What the world’s biggest superyachts can do

We’ve rounded up 10 of the worlds biggest superyachts — from an opulent superyacht capable of sailing “through cosmic fireball to celebrate the New Year in the Big Bang” to an Arctic-top billed as…

What the world's biggest superyachts can do

We’ve rounded up 10 of the worlds biggest superyachts — from an opulent superyacht capable of sailing “through cosmic fireball to celebrate the New Year in the Big Bang” to an Arctic-top billed as a “Gravel Murmur” — photographed in their entirety. Meet the crafts that make up the world’s biggest, most opulent, and most astronomically sprawling superyachts.

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Bruce Blackjets of Blackjets Yachts, Inc., said, “We wish to congratulate our clients for their strong financial and business decisions. These projects represent the superyacht era in a much more real-world way.”

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The “Gravel Murmur” is a 481-foot floating town dedicated to all things natural, with a wealth of functions and options for each party.

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The decks of this 2,106-foot vessel are primarily redwood, and its two-story aluminum superstructure provides endless space for a massive, throbbing, party-cruise (coupled with a double staircase for stand-up paddle boarding on the ship’s spiral staircase).

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The Archipelago has “very detailed and modern designs for an A4 vehicle that cannot be considered a yacht,” according to Mark McDowell, managing director of Wigan Group Ltd. It features much-desired roomy cabins, comfort, staterooms and public spaces.

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The collection of the J.R. Batley was seen in a dozen magazines, from Vogue (pictured) to the likes of the United Kingdom’s NOW (debuted a week ago), Australia’s Weekend West, and even Vanity Fair. Uniquely (and at over 14,000 passengers, a world record) it sets sail in a port of call style cruise with passengers entertained by onboard theatrics, live acoustic music and boisterous conga lines.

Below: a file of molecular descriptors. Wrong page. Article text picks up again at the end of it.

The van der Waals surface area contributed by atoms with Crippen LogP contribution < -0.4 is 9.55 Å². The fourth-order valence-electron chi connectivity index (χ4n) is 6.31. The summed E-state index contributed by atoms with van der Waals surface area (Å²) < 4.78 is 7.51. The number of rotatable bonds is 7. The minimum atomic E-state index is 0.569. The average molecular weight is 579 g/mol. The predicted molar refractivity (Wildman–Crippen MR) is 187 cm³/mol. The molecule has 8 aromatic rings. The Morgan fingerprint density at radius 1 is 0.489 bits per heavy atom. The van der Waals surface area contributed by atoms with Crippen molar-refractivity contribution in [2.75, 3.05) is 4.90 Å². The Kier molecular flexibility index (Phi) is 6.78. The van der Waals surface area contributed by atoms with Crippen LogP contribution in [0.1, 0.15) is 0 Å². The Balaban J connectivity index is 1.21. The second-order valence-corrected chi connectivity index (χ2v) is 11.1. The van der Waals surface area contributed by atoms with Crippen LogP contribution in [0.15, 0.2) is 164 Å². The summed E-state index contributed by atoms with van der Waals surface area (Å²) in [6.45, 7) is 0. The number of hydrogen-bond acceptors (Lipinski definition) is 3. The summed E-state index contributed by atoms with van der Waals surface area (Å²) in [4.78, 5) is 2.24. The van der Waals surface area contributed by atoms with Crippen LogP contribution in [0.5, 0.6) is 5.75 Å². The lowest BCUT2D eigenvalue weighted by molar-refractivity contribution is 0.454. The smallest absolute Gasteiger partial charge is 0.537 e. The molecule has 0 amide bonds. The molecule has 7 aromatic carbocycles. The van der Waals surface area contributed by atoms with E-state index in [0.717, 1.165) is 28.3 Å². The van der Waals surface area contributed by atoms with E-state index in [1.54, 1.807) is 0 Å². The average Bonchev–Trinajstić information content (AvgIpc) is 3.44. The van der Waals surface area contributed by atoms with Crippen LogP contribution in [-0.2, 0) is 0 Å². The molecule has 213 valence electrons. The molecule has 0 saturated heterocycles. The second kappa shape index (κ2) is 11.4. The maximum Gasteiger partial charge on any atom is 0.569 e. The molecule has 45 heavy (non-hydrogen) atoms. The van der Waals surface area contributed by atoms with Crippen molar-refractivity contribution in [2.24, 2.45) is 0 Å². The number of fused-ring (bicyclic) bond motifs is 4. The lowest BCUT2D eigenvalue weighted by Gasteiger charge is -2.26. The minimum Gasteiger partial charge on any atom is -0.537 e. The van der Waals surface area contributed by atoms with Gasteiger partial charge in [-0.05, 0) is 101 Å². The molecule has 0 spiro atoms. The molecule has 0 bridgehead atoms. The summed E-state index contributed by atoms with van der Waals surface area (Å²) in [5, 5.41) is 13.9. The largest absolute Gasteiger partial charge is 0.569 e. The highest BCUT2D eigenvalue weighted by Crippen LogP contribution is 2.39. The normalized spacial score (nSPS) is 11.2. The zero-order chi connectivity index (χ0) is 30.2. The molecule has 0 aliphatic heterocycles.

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The Sagamore (pictured) is a 2,102-foot center-prowled cruiser that’s powered by a twin turbo-electric main engine and an acceleration clock that reaches a top speed of 35 knots. The “living-space features live shows and, of course, a swimming pool.”

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The “Wiser” is super regal, sparkling in the sun on hand to let you look like a member of the Monarchy. The interior is opulent, grandiose, and lush in sophisticated, traditional British ways.

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The Seabourn, one of a new series of Seabourn line luxury cruise ships, is composed of 164 first-class and 142 executive cabins, per Seabourn. Each are “complete with mattresses, soaking tubs, showers and oversized suites.” Enormous over-water sun decks are featured on all sides.

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It’s a swish stay on the “Diamond” for 180-foot-long MSC Muse, and full of intricate features that celebrate tradition, if anything more than the finish.

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Every sophisticated, luxurious aspect of this one was absorbed into the “Megacon,” according to Raffles shipboard. With the illustrious Movenpick being the “theme restaurant” of the ship and the European design influenced by “Napoleon Bonaparte and Swiss colonial style,” most of the modern features have been done in an attempt to blend itself in with the environment.

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Paired with “one of the world’s most advanced and sophisticated ships,” “the 21st Century Zero” floats in calm waters of a delightful location called Minden’s Hüe Island. Boat enthusiasts will find much to like in this new, high-tech, 360-degree ultra-luxury yacht.

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The arctic-top “Velshi-Ya is named after Danish Captain Roald Valshi, who completed “the first sea passage to the North Pole when the ship was from Denmark, 1962. With today’s technology, it would cost over $4 billion to construct and travel to the same destination in such a time period.

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